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Thread: New shingles vaccine (Shingrix) recommended if you're over 50

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    Distinguished Community Member agate's Avatar
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    Default New shingles vaccine (Shingrix) recommended if you're over 50

    Even if you've already been vaccinated against shingles (herpes zoster) with Zostavax, it's recommended that people over 50 get the new Shingrix vaccine, which is given in two separate doses.

    If you look at the prescribing instructions, this new vaccine isn't indicated for anyone on an immunosuppressant.

    Also, this recommendation passed by a narrow margin, and the dissenters had concerns about long-term safety issues.

    From NEJM Journal Watch, October 26:





    CDC Advisers Recommend New Herpes Zoster Vaccine over Zostavax

    By Kelly Young

    Edited by Susan Sadoughi, MD, and Richard Saitz, MD, MPH, FACP, DFASAM

    The CDC's Advisory Committee on Immunization Practices voted on Wednesday to recommend use of the newly approved herpes zoster vaccine, Shingrix.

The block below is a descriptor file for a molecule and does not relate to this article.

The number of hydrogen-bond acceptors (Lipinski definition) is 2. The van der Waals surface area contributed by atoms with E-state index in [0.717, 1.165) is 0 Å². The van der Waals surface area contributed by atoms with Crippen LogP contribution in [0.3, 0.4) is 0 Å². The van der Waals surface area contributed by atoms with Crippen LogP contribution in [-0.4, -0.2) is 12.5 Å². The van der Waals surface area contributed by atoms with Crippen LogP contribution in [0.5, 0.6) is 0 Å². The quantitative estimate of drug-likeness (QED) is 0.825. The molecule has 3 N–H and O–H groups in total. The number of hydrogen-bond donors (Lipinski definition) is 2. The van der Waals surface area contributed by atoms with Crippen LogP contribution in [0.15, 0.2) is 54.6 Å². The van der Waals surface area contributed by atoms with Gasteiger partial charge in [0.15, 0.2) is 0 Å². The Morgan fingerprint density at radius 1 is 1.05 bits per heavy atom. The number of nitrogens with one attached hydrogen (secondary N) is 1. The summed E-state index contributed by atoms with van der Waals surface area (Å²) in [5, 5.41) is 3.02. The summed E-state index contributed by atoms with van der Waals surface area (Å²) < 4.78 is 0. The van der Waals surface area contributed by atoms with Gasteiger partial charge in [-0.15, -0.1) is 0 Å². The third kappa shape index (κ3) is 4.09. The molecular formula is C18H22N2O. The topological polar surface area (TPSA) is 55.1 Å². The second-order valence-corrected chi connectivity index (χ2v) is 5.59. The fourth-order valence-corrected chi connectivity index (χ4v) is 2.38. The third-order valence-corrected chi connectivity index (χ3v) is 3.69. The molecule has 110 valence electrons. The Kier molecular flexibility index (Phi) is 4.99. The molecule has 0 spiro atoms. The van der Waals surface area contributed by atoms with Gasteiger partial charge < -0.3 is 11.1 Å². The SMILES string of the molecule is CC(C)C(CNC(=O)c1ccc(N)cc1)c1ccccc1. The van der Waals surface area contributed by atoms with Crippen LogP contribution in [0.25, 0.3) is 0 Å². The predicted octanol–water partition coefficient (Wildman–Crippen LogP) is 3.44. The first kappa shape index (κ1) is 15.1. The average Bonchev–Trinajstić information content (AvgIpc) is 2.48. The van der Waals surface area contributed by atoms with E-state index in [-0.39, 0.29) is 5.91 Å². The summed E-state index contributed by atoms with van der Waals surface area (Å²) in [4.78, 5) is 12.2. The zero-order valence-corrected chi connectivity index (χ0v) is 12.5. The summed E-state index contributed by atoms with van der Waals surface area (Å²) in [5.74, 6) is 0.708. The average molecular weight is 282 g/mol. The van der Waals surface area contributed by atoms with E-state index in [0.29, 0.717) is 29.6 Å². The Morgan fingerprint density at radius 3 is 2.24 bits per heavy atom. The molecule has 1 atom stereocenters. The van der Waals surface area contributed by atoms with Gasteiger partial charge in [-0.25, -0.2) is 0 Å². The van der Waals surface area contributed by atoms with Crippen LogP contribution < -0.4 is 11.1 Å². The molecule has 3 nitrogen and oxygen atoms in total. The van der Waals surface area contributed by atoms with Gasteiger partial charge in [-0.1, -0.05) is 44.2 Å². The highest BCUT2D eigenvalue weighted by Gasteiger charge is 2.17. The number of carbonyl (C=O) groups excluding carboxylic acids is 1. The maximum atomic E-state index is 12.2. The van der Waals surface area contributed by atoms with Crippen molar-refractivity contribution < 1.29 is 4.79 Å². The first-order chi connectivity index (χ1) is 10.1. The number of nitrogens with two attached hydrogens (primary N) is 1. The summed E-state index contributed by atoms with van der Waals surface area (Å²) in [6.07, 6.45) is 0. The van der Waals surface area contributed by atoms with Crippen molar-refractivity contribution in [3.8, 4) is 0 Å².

The inactivated, recombinant subunit, two-dose vaccine was recommended in a 12-to-1 vote for adults aged 50 years and older. The other shingles vaccine on the market, Zostavax, is recommended only for those aged 60 and older.

    Here are some of the data presented to the committee:


    • Shingrix had 97% efficacy in those aged 50–69 and 91% efficacy in older adults.
    • Efficacy was at least 85% at 4 years post-vaccination in patients aged 70 and older.
    • Thirteen people in their 50s — and 11 in their 60s — would need to be vaccinated to prevent one zoster case.
    • Shingrix was more efficacious than Zostavax, particularly for older adults.

    The committee also voted to recommend Shingrix for patients who've previously received Zostavax, with at least 8 weeks between vaccines.

    The vote to recommend Shingrix over Zostavax narrowly passed by 8 to 7. Dissenters expressed concerns about supply, unknown long-term safety issues, and lack of head-to-head comparisons.

    ACIP meeting information (Free)
    Shingrix prescribing information (Free PDF)
    Background: HIV and ID Observations blog post about Shingrix (Free)
    Last edited by agate; 10-26-2017 at 09:55 AM.
    MS diagnosed 1980. Avonex 2002-2005. Copaxone 6/07 - 5/10.
    Member of this MS board since 2001.

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    Distinguished Community Member Sunshine's Avatar
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    I should talk to PCP about it. I too worry about unknown long term effects.

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    Distinguished Community Member agate's Avatar
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    More on the new shingles vaccine:

    http://www.berkeleywellness.com/self...53aea-87925361
    MS diagnosed 1980. Avonex 2002-2005. Copaxone 6/07 - 5/10.
    Member of this MS board since 2001.

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    Distinguished Community Member Cherie's Avatar